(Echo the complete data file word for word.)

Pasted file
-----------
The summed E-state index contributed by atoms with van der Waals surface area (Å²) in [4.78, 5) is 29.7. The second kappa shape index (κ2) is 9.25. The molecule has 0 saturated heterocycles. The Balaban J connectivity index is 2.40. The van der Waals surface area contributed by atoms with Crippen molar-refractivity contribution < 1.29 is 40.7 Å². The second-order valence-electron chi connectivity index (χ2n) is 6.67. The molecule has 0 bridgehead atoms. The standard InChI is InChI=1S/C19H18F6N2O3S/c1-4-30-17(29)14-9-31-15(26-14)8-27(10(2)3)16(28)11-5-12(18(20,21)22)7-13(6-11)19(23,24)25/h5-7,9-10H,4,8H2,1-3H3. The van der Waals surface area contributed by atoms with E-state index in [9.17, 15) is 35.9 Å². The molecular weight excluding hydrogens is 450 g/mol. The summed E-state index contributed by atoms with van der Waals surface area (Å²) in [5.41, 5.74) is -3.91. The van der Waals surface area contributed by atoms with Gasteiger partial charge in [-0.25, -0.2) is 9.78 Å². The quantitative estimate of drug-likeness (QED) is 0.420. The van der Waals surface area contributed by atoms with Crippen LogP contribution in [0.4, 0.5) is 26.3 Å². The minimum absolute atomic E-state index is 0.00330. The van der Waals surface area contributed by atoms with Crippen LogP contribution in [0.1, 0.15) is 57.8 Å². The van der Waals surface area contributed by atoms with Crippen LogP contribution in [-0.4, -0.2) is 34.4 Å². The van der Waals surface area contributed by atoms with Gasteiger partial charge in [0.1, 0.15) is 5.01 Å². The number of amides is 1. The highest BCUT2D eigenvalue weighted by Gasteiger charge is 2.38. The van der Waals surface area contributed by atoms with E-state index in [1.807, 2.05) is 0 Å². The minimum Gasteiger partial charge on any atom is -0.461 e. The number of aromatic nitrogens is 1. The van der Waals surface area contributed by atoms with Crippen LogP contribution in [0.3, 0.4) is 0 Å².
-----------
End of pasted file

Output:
The summed E-state index contributed by atoms with van der Waals surface area (Å²) in [4.78, 5) is 29.7. The second kappa shape index (κ2) is 9.25. The molecule has 0 saturated heterocycles. The Balaban J connectivity index is 2.40. The van der Waals surface area contributed by atoms with Crippen molar-refractivity contribution < 1.29 is 40.7 Å². The second-order valence-electron chi connectivity index (χ2n) is 6.67. The molecule has 0 bridgehead atoms. The standard InChI is InChI=1S/C19H18F6N2O3S/c1-4-30-17(29)14-9-31-15(26-14)8-27(10(2)3)16(28)11-5-12(18(20,21)22)7-13(6-11)19(23,24)25/h5-7,9-10H,4,8H2,1-3H3. The van der Waals surface area contributed by atoms with E-state index in [9.17, 15) is 35.9 Å². The molecular weight excluding hydrogens is 450 g/mol. The summed E-state index contributed by atoms with van der Waals surface area (Å²) in [5.41, 5.74) is -3.91. The van der Waals surface area contributed by atoms with Gasteiger partial charge in [-0.25, -0.2) is 9.78 Å². The quantitative estimate of drug-likeness (QED) is 0.420. The van der Waals surface area contributed by atoms with Crippen LogP contribution in [0.4, 0.5) is 26.3 Å². The minimum absolute atomic E-state index is 0.00330. The van der Waals surface area contributed by atoms with Crippen LogP contribution in [0.1, 0.15) is 57.8 Å². The van der Waals surface area contributed by atoms with Crippen LogP contribution in [-0.4, -0.2) is 34.4 Å². The van der Waals surface area contributed by atoms with Gasteiger partial charge in [0.1, 0.15) is 5.01 Å². The number of amides is 1. The highest BCUT2D eigenvalue weighted by Gasteiger charge is 2.38. The van der Waals surface area contributed by atoms with E-state index in [1.807, 2.05) is 0 Å². The minimum Gasteiger partial charge on any atom is -0.461 e. The number of aromatic nitrogens is 1. The van der Waals surface area contributed by atoms with Crippen LogP contribution in [0.3, 0.4) is 0 Å².